Dulawan said the prayers of the mumbaki ensured that no pest would come to the seeds.
Three years ago, Diplayu was among the mumbaki who officiated in the patipat, a farming ritual last performed in 1944, in Amduntog where the men of the village wearing red g-strings and the crimson leaves of the dongla plant, danced at the edges of the terraces to drive away the evil spirits and rats.
There are 12 rites in the tungod, culminating with the ani or the festive harvest celebration where the mumbakol (the highest among the mumbaki) recites the rice myth. The ani is followed by the more somber upin and kahiw.
The provincial government is sponsoring all the rice rites in the hope of gaining interest in the rice terraces.
"We call on all Ifugaos to come home for a week in January up to June to plant and harvest. It may be a loss to them economically in their work but, culturally, it is a gain to them," Baguilat said.
Planting for fee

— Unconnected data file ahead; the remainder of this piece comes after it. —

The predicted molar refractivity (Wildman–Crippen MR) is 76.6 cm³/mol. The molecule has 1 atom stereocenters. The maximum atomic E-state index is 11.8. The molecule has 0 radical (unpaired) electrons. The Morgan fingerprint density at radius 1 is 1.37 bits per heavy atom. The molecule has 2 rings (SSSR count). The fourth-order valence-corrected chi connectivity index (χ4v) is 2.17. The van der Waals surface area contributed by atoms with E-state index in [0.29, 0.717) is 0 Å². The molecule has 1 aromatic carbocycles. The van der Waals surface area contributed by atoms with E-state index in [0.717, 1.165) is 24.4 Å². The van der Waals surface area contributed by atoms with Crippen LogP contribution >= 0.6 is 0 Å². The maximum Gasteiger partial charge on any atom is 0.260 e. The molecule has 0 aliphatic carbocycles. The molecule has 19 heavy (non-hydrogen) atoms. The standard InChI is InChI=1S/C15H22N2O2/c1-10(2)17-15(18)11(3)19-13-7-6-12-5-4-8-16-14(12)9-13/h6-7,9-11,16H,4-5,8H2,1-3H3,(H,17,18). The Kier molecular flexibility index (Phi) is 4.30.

Tourists can also join in the planting instead of just viewing the terraces. "They can wear their g-strings and help in the revival of the terraces by planting for a fee. They will be more involved that way," Baguilat said.
The Ifugao rice terraces were declared World Heritage sites in 1995, but about a fourth of them in Ifugao had been abandoned. Baguilat said many terraces, particularly in Banaue where most of the tourists go, are also eroding.
"The erosion happened only in our generation. There are many causes, but I think new technology is not always the answer. These terraces have been here for centuries, but it is only now that they are eroding," Baguilat said.